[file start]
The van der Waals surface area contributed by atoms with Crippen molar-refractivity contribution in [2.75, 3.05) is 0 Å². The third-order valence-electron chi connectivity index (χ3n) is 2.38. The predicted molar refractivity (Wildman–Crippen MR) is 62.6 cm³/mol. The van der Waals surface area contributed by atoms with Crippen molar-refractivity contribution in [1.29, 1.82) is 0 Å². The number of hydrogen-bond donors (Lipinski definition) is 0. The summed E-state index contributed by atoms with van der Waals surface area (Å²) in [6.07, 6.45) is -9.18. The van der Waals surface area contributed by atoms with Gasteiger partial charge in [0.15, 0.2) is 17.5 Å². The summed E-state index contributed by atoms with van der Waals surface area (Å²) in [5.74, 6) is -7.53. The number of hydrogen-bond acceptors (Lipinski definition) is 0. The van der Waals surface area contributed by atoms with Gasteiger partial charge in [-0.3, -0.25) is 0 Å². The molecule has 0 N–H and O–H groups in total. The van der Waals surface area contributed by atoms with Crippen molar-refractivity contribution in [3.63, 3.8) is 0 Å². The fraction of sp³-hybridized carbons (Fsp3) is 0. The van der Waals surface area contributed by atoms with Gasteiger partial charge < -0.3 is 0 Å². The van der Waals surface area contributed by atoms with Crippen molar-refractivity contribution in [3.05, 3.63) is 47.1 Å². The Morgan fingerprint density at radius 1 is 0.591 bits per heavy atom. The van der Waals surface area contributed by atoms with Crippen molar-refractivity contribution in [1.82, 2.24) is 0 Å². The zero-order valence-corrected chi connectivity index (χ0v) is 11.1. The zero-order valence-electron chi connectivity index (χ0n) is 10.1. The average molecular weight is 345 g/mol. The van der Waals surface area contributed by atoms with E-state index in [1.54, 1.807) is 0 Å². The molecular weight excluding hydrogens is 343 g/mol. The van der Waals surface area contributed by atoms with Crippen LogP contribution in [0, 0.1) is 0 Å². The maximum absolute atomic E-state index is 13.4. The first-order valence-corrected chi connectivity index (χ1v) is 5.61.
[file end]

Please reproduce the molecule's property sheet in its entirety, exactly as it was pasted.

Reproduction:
The van der Waals surface area contributed by atoms with Crippen molar-refractivity contribution in [2.75, 3.05) is 0 Å². The third-order valence-electron chi connectivity index (χ3n) is 2.38. The predicted molar refractivity (Wildman–Crippen MR) is 62.6 cm³/mol. The van der Waals surface area contributed by atoms with Crippen molar-refractivity contribution in [1.29, 1.82) is 0 Å². The number of hydrogen-bond donors (Lipinski definition) is 0. The summed E-state index contributed by atoms with van der Waals surface area (Å²) in [6.07, 6.45) is -9.18. The van der Waals surface area contributed by atoms with Gasteiger partial charge in [0.15, 0.2) is 17.5 Å². The summed E-state index contributed by atoms with van der Waals surface area (Å²) in [5.74, 6) is -7.53. The number of hydrogen-bond acceptors (Lipinski definition) is 0. The van der Waals surface area contributed by atoms with Gasteiger partial charge in [-0.3, -0.25) is 0 Å². The molecule has 0 N–H and O–H groups in total. The van der Waals surface area contributed by atoms with Crippen molar-refractivity contribution in [3.63, 3.8) is 0 Å². The fraction of sp³-hybridized carbons (Fsp3) is 0. The van der Waals surface area contributed by atoms with Gasteiger partial charge < -0.3 is 0 Å². The van der Waals surface area contributed by atoms with Crippen molar-refractivity contribution in [3.05, 3.63) is 47.1 Å². The Morgan fingerprint density at radius 1 is 0.591 bits per heavy atom. The van der Waals surface area contributed by atoms with Crippen molar-refractivity contribution in [1.82, 2.24) is 0 Å². The zero-order valence-corrected chi connectivity index (χ0v) is 11.1. The zero-order valence-electron chi connectivity index (χ0n) is 10.1. The average molecular weight is 345 g/mol. The van der Waals surface area contributed by atoms with E-state index in [1.54, 1.807) is 0 Å². The molecular weight excluding hydrogens is 343 g/mol. The van der Waals surface area contributed by atoms with Crippen LogP contribution in [0, 0.1) is 0 Å². The maximum absolute atomic E-state index is 13.4. The first-order valence-corrected chi connectivity index (χ1v) is 5.61.